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Could IT Problems Ground NASA?

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NASA has a storied history in space travel and a reputation for astronomic awesomeness, but its efforts in IT – namely securing its networks from cyberthreats – leave much to be desired.

The latest stain in what’s quickly becoming a sullied IT legacy at NASA comes in a reveal by Federal News Radio, citing internal documents and unnamed senior IT officials at NASA. The story suggests NASA’s networks are filled with malware, unpatched for software vulnerabilities perhaps a million times over, and that the relationship between NASA executives and Hewlett Packard Enterprise (formerly Hewlett Packard) is strained beyond repair.

HPE holds a $2.5 billion contract called the Agency Consolidated End-user Services with NASA, in which it provides the space agency and its 10 centers desktop and mobile devices.

The story is worth a read.

A NASA spokeswoman rebuffed many of the claims, but failed to deny some of the most prescient, including whether NASA’s internal systems were actually secure following the government’s cyber sprint – which, of course, was the result of hackers breaching the Office of Personnel Management’s weak security systems.

Yet, for NASA, it’s sadly just the latest chapter for an agency that elevates its mission “to pioneer the future in space exploration, scientific discovery and aeronautics research” above everything else, including IT governance or basic cybersecurity hygiene.

Consider that the NASA inspector general lambasted ACES contractor HP in an audit two years ago.

Halfway through the contract’s 4-year base period at the time, the audit stated, “HP is performing poorly under the contract even after taking into consideration the agency's failure to establish sound performance metrics," attributing the statement to top NASA IT officials.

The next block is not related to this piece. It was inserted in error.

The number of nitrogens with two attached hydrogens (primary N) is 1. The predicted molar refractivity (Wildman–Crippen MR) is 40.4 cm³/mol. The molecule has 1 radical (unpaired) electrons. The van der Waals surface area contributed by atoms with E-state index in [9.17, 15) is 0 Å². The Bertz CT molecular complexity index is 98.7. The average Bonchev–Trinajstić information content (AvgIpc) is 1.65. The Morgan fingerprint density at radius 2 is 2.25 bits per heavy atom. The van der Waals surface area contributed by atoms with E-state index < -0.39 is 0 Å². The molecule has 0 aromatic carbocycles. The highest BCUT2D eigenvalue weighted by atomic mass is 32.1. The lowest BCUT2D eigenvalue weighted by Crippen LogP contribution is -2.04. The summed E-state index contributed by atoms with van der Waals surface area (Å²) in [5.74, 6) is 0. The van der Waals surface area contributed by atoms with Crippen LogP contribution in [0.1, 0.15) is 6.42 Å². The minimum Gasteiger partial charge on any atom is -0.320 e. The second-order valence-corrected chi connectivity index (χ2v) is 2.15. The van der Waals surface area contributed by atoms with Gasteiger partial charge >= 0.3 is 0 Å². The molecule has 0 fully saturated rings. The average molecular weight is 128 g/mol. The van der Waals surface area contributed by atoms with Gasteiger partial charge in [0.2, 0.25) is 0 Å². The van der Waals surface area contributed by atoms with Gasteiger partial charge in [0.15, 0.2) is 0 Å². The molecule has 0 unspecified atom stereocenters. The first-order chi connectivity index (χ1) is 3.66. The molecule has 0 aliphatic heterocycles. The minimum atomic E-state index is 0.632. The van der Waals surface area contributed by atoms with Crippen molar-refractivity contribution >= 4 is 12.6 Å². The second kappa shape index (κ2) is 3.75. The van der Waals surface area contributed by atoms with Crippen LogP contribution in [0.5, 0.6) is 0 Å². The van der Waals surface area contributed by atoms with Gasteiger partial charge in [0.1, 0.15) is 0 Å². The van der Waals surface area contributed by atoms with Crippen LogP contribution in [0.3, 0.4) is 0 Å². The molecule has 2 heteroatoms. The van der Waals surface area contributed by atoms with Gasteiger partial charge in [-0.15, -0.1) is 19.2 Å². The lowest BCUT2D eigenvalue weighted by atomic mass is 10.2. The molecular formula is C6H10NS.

“In light of the criticality of the IT services provided under the ACES contract, NASA's decision on how to move forward will directly affect NASA's more than 17,000 employees and thousands of contractors,” the audit concluded.

The NASA IG audit made a great case for NASA shuttering the contract and starting over, but NASA didn’t listen. While issues with the ACES contract were plainly visible dating back to April 2013 and obviously continued, NASA officials picked up the contract’s first 3-year option anyhow. Not only that, but as the Federal News Radio story notes, NASA paid HPE $35 million “above and beyond” the scope of the contract with essentially nothing to show for it.

The space agency’s IT issues extend beyond cybersecurity and network security or any specific contract.

An IG report in 2013 found the agency’s decentralized approach to IT allowed the agency’s chief information officer control over about 10 percent of its IT budget. The lack of CIO authority meant CIOs couldn’t cancel bad contracts or attempt to usher in promising technologies.

The Federal Information Technology and Acquisition Reform Act, passed by Congress in 2014, was supposed to remedy CIOs’ lack of authority. Yet, over most of 2015, as agencies attempted to implement changes now called for by law, NASA struggled, becoming one of three agencies to earn an “F” in implementation report cards issued by the House Oversight and Government Reform Committee's IT subcommittee.

NASA is routinely among the best places to work in government, but based on its recent IT history, that axiom can’t be true for its IT and cybersecurity staff. And it certainly won’t be true for its C-suite executives and leadership if any portion of their space program is grounded by data-thieving or malicious hackers.

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